A laser beam fires from the 107-inch telescope at McDonald Observatory. Its first target was a special reflector left on the Moon by Apollo 11 astronauts Neil Armstrong and Buzz Aldrin in July 1969 (inset, near the lunar module, Eagle). The laser project was moved to a smaller telescope at McDonald in the 1980s, where it continued to ping the Moon until about a decade ago. The reflected laser beam provided a highly accurate measurement of the Earth-Moon distance. Scientists have used that information (along with measurements that continue to be made at other observatories) to probe the Moon's interior and study Albert Einstein's theory of gravity, among other applications. [McDonald Observatory; inset: NASA]
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Apollo 11 was coasting toward the Moon 50 years ago this month when Mission Control passed along a request.
CAPCOM: Roger, Apollo 11. We got a laser. It’s a blue-green laser that we’re going to flash on and off. It’s coming out of McDonald Observatory. Would you please take a look through the telescope and see if you can see it? Over. ... APOLLO 11: Okay, Houston, neither Neil nor Mike could see it.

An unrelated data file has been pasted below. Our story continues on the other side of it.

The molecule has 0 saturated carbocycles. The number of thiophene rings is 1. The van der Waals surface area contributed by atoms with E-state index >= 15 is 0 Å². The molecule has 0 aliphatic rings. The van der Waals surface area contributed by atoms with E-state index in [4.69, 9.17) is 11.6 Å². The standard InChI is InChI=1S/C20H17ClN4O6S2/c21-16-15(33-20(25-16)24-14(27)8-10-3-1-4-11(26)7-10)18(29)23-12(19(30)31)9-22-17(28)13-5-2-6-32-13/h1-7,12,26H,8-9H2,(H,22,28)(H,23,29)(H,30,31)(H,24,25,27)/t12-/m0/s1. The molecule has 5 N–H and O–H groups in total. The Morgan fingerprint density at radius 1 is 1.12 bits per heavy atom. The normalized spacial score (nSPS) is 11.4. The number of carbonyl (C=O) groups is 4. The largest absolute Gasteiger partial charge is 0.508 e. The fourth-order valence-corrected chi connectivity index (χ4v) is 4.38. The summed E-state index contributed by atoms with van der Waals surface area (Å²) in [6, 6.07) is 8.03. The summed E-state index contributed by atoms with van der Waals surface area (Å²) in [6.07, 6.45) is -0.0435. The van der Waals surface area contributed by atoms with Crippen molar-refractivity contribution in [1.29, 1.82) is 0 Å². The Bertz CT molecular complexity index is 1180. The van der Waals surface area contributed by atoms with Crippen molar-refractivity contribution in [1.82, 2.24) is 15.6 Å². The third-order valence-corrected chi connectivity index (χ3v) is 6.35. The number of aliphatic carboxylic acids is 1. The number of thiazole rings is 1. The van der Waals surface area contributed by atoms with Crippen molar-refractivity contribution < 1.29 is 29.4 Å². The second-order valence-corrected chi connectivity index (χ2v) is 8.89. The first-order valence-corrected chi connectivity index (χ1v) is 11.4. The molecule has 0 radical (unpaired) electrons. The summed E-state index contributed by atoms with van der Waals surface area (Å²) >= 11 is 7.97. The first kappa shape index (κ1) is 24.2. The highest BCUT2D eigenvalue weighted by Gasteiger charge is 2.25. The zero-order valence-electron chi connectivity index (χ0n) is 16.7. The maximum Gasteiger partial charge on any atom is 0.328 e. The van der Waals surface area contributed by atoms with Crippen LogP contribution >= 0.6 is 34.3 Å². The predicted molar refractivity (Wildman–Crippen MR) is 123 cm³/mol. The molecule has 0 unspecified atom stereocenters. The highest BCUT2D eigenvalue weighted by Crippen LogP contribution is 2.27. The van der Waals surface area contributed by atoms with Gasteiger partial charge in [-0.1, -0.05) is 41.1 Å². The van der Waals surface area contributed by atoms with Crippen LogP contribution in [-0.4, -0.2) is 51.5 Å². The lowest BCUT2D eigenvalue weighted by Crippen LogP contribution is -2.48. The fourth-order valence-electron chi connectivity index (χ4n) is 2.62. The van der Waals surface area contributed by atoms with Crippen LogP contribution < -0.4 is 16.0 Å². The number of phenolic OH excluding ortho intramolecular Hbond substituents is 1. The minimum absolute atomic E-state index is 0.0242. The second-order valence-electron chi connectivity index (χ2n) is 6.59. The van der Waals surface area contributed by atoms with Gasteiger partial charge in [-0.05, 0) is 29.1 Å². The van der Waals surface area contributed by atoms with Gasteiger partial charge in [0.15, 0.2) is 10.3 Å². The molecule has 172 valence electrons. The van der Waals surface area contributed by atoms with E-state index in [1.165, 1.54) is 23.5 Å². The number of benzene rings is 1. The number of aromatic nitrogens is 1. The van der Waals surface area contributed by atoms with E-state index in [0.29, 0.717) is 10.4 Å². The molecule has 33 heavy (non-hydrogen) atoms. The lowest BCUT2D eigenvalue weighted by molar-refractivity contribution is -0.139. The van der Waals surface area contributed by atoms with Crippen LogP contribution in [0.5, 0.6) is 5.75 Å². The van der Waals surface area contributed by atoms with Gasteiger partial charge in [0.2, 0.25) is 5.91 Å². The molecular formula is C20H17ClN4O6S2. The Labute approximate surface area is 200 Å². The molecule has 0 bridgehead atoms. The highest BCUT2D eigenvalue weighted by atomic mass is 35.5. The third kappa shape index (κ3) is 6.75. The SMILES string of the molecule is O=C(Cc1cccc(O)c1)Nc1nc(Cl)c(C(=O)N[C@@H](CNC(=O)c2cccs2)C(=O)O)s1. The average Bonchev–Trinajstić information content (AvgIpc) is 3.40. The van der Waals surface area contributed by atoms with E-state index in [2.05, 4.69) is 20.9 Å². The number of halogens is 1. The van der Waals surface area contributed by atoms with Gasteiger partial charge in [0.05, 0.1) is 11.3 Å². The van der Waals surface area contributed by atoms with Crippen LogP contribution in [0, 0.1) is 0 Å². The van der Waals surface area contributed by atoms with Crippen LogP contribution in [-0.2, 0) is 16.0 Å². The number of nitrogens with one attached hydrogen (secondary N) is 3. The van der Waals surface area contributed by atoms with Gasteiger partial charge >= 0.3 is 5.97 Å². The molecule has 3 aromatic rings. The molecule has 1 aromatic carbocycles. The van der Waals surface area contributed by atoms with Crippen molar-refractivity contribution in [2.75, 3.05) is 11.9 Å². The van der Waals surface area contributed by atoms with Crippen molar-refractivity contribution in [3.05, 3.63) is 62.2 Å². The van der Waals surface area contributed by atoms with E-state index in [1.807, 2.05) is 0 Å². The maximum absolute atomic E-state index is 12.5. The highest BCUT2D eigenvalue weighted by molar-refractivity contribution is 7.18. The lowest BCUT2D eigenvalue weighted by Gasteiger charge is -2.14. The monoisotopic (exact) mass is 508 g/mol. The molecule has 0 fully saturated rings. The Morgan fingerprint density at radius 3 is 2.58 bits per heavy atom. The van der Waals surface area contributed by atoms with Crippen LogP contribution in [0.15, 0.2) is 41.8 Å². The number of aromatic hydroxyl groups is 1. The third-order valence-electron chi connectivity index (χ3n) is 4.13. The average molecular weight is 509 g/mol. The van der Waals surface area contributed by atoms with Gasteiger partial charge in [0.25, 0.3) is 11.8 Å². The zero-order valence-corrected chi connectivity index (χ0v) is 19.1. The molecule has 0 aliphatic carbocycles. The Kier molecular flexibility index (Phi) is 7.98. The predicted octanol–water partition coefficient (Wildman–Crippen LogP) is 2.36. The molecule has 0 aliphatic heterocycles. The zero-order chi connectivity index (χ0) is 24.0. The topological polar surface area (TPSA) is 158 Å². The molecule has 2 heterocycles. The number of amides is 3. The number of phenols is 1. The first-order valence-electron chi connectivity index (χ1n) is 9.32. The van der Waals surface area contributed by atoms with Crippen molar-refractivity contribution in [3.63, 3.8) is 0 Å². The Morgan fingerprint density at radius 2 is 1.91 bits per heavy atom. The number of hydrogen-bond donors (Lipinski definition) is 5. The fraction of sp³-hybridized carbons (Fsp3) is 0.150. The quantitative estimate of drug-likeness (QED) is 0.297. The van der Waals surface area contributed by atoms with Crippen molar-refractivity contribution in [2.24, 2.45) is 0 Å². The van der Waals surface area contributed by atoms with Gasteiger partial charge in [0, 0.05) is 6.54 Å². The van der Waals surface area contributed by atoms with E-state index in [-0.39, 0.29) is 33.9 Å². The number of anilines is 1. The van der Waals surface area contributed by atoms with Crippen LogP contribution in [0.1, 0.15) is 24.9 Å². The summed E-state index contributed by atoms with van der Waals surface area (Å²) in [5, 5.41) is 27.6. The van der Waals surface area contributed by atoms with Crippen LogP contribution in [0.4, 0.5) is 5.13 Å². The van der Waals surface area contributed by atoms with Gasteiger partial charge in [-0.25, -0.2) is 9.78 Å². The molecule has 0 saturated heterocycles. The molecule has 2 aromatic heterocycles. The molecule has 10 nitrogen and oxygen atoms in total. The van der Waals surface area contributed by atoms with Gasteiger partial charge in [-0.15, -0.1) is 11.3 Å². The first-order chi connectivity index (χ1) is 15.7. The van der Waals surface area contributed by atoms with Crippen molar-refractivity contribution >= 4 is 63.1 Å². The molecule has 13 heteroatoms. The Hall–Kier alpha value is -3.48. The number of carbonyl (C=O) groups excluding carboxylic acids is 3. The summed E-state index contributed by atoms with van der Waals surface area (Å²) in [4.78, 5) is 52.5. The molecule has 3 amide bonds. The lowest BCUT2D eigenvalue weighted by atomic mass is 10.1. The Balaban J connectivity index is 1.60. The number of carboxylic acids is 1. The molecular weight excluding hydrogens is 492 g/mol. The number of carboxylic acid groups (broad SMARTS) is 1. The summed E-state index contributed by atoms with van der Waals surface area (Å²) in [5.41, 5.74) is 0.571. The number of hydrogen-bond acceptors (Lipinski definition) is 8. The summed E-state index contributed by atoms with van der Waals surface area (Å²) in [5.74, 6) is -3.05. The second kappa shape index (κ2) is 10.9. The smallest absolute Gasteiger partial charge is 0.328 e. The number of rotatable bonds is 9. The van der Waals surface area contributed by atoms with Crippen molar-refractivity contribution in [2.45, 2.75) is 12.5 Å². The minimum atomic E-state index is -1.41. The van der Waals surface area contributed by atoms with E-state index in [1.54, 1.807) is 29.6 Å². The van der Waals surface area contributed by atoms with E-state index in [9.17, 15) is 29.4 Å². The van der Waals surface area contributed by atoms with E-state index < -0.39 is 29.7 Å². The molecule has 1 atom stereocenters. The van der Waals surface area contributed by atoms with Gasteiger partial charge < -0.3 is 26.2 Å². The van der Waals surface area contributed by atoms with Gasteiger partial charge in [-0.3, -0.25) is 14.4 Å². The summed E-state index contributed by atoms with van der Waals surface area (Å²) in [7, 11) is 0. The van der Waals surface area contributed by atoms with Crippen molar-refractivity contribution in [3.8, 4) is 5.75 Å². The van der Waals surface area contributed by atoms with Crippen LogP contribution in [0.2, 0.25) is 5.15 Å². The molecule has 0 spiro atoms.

Although the astronauts didn’t see the laser, a special reflector they set up on the Moon did. The McDonald Observatory laser first found it a few weeks after the astronauts left the Moon. And the observatory continued to ping the reflector for more than four decades.
Today, other observatories are carrying on with that work. They’re using five reflectors, left by American and Soviet missions. Scientists time how long it takes a laser beam to hit a reflector and bounce back to Earth. That reveals the Earth-Moon distance to within about a millimeter.
From those observations, scientists have found that the Moon is moving away from Earth at about an inch and a half per year. By measuring “wobbles” in the Moon’s motion, they’ve discovered that the Moon has a molten outer core. And by measuring how Earth and the Moon “fall” toward the Sun, they’ve confirmed Albert Einstein’s theory of gravity to a high degree of precision.
The laser experiment continues today — the last working experiment from Apollo.
More about Apollo science tomorrow.
Script by Damond Benningfield